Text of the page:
We discuss below three ways that urban garden design can bring urban dwellers back into nature and enhance purposeful interactions to build nature connections Figure 1 : 1.
Providing natural elements to engender biophilia—Gardens, as semi-natural systems in the built environment, can be designed and enhanced to represent highly diverse and complex spaces that mimic those in natural systems. Incorporating biophilic elements through garden design provides a means to expose urban dwellers to the diversity of plants, animals, soils that they would otherwise not encounter.
Fostering an understanding of natural processes—The practice of growing food and plants means that gardeners learn about environmental processes, such as pollination or changes in weather patterns, and how they affect plant growth.
This provides participants with a medium to increase their knowledge and appreciation of natural processes, thus fostering biophilia. Increasing human-nature interactions—Urban gardeners come into direct contact with a range of natural elements through interactions with soil, plants, and animals in gardens. This corporeal interaction of handling soil and touching plants can be important for gardeners to experience and gain benefits from natural spaces as well as develop continued curiosity and fascination for the natural world.
Reimagining gardens with biophilic design thinking requires A Bringing in more natural elements to increase the variety of experiences, B Fostering human understanding of environmental processes to appreciate natural systems, C Considering design methods that encourage greater human-nature interactions. All images are reproduced in this figure based on a Creative Commons license or recognized as public domain.
Photo credit and the type of Creative Commons license for each image is found below each image. We review examples from a variety of urban gardens to show how the design of urban gardens can achieve multiple benefits that will enhance urban nature experiences, bringing urban dwellers back into nature to further their understanding and knowledge of the natural world.
Some gardens have little plant diversity and structure e. When designed with nature in mind, urban gardens can support a high level of plant and animal biodiversity that may lure people back into nature. Although gardens are highly managed spaces that provide a specific urban nature experience, adding more plant structural diversity and complexity e. For example, more vegetatively complex elements of the environment are more intriguing and challenging to understand than simple ones.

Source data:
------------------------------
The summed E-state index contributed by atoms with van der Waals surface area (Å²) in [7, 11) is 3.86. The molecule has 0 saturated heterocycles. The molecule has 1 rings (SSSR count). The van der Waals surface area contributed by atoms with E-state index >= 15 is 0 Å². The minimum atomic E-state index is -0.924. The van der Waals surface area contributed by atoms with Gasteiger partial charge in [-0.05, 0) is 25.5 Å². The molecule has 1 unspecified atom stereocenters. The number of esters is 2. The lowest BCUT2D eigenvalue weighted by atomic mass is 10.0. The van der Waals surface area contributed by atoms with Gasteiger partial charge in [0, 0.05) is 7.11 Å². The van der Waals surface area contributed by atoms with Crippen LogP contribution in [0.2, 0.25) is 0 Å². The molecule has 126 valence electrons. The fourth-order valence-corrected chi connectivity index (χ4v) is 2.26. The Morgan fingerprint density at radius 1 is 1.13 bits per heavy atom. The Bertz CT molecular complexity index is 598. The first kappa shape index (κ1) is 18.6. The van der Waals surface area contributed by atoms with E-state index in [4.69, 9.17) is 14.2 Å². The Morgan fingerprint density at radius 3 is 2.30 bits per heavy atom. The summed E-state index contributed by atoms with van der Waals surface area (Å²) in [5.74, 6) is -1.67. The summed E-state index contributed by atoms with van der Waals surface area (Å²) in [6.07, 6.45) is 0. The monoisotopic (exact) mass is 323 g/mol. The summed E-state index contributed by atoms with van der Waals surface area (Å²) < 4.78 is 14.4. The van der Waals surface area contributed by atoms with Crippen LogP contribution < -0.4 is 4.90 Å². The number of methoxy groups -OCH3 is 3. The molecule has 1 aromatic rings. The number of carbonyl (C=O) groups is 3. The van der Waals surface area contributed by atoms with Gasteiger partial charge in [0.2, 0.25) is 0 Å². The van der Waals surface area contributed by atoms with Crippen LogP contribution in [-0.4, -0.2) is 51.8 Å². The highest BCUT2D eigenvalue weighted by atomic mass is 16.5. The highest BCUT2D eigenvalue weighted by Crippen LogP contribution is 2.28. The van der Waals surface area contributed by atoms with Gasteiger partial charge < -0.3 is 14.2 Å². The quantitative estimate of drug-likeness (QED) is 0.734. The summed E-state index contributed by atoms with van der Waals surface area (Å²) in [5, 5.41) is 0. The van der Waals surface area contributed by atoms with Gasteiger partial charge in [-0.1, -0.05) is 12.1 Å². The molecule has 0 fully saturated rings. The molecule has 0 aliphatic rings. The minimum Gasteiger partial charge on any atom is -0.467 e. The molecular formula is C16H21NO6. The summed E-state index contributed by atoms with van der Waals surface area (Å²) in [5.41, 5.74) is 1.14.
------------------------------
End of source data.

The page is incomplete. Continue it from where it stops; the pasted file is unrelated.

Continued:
As such, complex elements can transport people into a new world, lengthen time spent in the garden interacting with nature, and thereby promote lifelong connections to nature Wells and Lekies, We present a number of nature elements that can enhance the biophilic capacity of gardens.
Biodiversity Gardens can be designed to increase the biodiversity within them, exposing people to a wider range of plants and animals than they would otherwise encounter. Similarly, allotment and community gardens can be designed to support biodiversity. Such systems often have high levels of floral diversity that mimic natural grasslands in a small allotted space. The element of rich floral diversity can positively correlate with invertebrate abundance. For example, species-rich community gardens in New York City were found to support a large number of bee species 54 bee species , including species that nest in cavities, hives, and wood Matteson et al.
Structural Complexity The ability to establish and maintain complex structural elements may be difficult in gardens depending on the management rules and regulations of the garden. In private spaces, such as residential yards or home gardens, the potential to provide structural complexity increases as individuals can intentionally design with biophilic thinking. Structural complexity can benefit both humans and animals.
Greater vegetation structure can help create visual complexity that improves attention restoration for those immersed in the space as well as those viewing it from inside the home Grinde and Patil, In many garden studies, invertebrate and vertebrate abundance and diversity positively relates to vegetation complexity, especially woody plant structure Smith et al. The studies indicate the value of trees and shrubs for boosting ecological complexity.
Native Species The planting of native species can be an important nature element to consider in urban gardens. Adding native vegetation within gardens boosts the abundance of bees Pardee and Philpott, , butterflies Burghardt et al.
Native vegetation may be an especially important element because it can better support native fauna to exist in the built environment French et al.
Native plants and animals can also create specific links between people and place, thus increasing emotional attachment and sense of belonging Brook, Growing culturally appropriate food may be needed to match the food needs of ethno-culturally diverse communities Gichunge and Kidwaro, ; Glowa et al.